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'Y'all means all': Fort Worth goes to New York City with message that everyone is welcome

“It means a lot and feels like we’re making a lot of strides to show we’re an inclusive city,” musician Rachel Gollay said.

FORT WORTH, Texas — It’s hard not to be enchanted by the music of Rachel Gollay.

The ethereal singer/songwriter/musician has gathered a following in Fort Worth and beyond.

So it’s no surprise that Visit Fort Worth invited her to New York City in January to help represent them at the New York Times Travel Show.

“Of course I jumped at the opportunity,” Gollay said. “I'm like, 'Yes! Of course.'”

But what delighted her perhaps even more than the opportunity was what she saw when she arrived.

“It was just this exciting and affirming moment to see this huge 'Y'all Means All' sign in rainbow letters,” she said.

A rainbow-colored banner, in support of the LGBTQ community, welcomed people to the booth, along with the words “Everyone’s Welcome in Fort Worth.”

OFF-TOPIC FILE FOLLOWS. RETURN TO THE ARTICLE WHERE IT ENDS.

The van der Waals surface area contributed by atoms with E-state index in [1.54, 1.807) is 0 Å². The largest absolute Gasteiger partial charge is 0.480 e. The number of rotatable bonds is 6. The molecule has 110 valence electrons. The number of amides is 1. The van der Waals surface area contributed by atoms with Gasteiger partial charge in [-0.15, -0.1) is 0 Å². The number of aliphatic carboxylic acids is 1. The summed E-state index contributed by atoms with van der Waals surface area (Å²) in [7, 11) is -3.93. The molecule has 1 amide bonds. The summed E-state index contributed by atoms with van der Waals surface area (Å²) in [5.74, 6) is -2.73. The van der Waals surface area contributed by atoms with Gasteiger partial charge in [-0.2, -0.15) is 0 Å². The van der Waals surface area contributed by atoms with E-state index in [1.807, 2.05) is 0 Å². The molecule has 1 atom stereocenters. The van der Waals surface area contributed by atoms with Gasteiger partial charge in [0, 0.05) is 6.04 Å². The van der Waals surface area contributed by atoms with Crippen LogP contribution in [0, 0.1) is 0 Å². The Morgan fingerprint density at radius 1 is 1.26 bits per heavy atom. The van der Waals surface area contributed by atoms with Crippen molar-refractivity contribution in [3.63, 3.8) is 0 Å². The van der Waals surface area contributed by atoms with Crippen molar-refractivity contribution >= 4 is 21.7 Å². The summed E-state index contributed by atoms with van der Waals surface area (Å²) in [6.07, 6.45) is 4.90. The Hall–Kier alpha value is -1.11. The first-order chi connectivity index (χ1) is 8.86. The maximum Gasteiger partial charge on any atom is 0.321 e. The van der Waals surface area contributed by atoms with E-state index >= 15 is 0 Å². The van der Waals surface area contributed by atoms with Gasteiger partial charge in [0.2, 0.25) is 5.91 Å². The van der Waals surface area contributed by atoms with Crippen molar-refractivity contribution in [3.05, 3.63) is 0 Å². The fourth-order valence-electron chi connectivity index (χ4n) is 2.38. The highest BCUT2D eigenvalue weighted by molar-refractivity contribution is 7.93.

And that wasn’t the only thing that thrilled Gollay, who is a lesbian. Visit Fort Worth also decided to set their booth up specifically in the show’s LGBTQ pavilion rather than anywhere else.

“We need to make sure everybody knows there's a seat for everybody at the table,” said Mitch Whitten, Visit Fort Worth’s executive vice president of marketing.

“Everybody's welcome in Fort Worth,” he said. “That's the city we want to be. Everyone is working hard here every day to recognize that vision.”

It was a significant moment, especially considering the city’s past, a moment many couldn’t have imagined happening years ago. Many remember the June 2009 raid on the Rainbow Lounge, a gay club.

“I do remember that time,” Gollay said. She’d lived in Fort Worth for a few years at that time of the raid, and said it was a place many felt was a safe place for the LGBTQ community.

Many felt club-goers had been targeted in the violent raid for their sexual orientation. 

Gollay and others in the LGBTQ community say they’ve seen major improvements since then. And last weekend’s booth, Gollay said, is evidence of that commitment.

“We know marketing can't change policies. It can't change the past,” Whitten said. “But we do want to shine a light on the good things and the city we want to be.”

“It means a lot and feels like we’re making a lot of strides to show we’re an inclusive city,” Gollay said.

And that is music to her ears.

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